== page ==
Lection Connection - Spirit Sightings

October 28, 2018: The Way of Exclusion

By Paul Turley

I am writing this on Sunday October 14, the day that Óscar Romero, the late Roman Catholic Archbishop of San Salvador, was made a saint by the Vatican. You are reading this for Sunday October 28, the day the citizens of Brazil go back to the polls in a run-off election to decide who will be their next president.

Romero was assassinated in March 1980 while saying mass. Though no one was ever convicted for the crime, investigations by the UN-created Truth Commission for El Salvador concluded that the extreme right-wing politician, member of the U.S.-backed government and death squad leader Roberto D’Aubuisson had given the order.

The totalitarian government of El Salvador had an appalling track record of imprisonment, torture, and execution of its critics, particularly priests who took the side of the poor over against the government and many in the hierarchy of the church. In his last years as Archbishop, Romero spoke out strongly against the government and its abuse of the people. It is said that during any one of the archbishops radio addresses you could walk down the main street of any village and not miss a word of the address because it could be heard from every radio in every window.

In his homily the day before his assassination, Romero appealed to the army: “Brothers, we are part of the same people. You are killing your own brother and sister peasants and when you are faced with an order to kill given by a man, the law of God must prevail; the law that says: Thou shalt not kill. No soldier is obliged to obey an order against the law of God. No one has to obey an immoral law. And it is time that you recover your consciences… In the name of God, then, and in the name of this suffering people whose laments rise up to heaven each day more tumultuously, I plead with you, I pray you, I order you, in the name of God: Stop the repression!”

The beatification of Romero is linked with the run-off election in Brazil because the front-runner in that contest is a right-wing ex-army captain who is an admirer of the military dictatorship of a quarter of a century ago; a dictatorship responsible for the deaths of thousands of Brazilian citizens, particularly indigenous Brazilians. Jair Bolsonaro is responsible for statements like the following: “Voting won’t change anything in this country. Nothing! Things will only change, unfortunately, after starting a civil war here, and doing the work the dictatorship didn’t do. Killing some 30,000 people, and starting with FHC [referring to then-President Fernando Henrique Cardoso of the Brazilian Social-Democratic Party]. If some innocents die, that’s just fine.” If he wins on October 28, it seems clear that he will seek to take Brazil back to the kind of regime that was responsible of the killing of Óscar Romero nearly 40 years ago.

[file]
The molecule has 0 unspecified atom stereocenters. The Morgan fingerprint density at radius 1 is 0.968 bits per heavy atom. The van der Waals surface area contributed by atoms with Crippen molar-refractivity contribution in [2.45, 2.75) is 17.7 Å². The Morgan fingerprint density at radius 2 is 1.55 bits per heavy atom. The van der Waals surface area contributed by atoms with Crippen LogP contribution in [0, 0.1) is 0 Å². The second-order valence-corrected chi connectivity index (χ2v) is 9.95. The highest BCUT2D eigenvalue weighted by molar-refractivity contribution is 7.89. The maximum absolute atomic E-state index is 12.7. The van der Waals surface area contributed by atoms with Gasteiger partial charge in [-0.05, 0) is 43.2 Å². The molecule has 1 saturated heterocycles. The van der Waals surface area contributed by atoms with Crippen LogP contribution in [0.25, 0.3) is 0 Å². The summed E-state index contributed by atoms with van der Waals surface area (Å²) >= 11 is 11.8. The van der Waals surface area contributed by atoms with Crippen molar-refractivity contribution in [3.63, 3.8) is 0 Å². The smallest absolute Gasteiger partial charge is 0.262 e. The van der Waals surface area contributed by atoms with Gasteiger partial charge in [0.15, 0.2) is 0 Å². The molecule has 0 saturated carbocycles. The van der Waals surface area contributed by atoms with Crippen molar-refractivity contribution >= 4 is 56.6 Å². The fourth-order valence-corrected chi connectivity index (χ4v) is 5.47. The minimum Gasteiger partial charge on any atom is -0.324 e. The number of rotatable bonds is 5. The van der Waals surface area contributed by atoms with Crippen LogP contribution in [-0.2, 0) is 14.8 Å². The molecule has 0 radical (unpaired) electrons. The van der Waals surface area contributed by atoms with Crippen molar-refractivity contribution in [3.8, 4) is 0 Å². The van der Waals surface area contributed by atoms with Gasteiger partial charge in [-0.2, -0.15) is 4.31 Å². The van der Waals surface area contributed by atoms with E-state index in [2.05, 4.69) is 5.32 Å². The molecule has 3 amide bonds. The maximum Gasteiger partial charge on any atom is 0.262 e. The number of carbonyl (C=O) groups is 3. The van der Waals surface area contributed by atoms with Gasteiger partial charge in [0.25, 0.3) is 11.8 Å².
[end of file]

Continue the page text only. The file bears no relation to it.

As our Seasons of the Spirit material reminds us, our biblical text this week is a “story about a person being restored back to their community.” And it is to the community of all God’s people that our newest saint, Óscar Romero, dedicated his life.

Explore…Mark 10:46–52

  • Our Season’s material tells us, “The miracle of this story is Jesus’ ability to transform exclusion and to help Bartimaeus and the community to see.” How do you resonate with the statement?
  • How do you think about and talk about miracles in our current culture?
  • What does Jesus mean when he says to the blind man, “Go; your faith has made you well”?


God, our world is filled with hopelessness and hopefulness. It is full of evil and with goodness. Give us courage to face the hopelessness and evil and give us eyes to see and to celebrate the hopefulness and goodness all around us. Amen.


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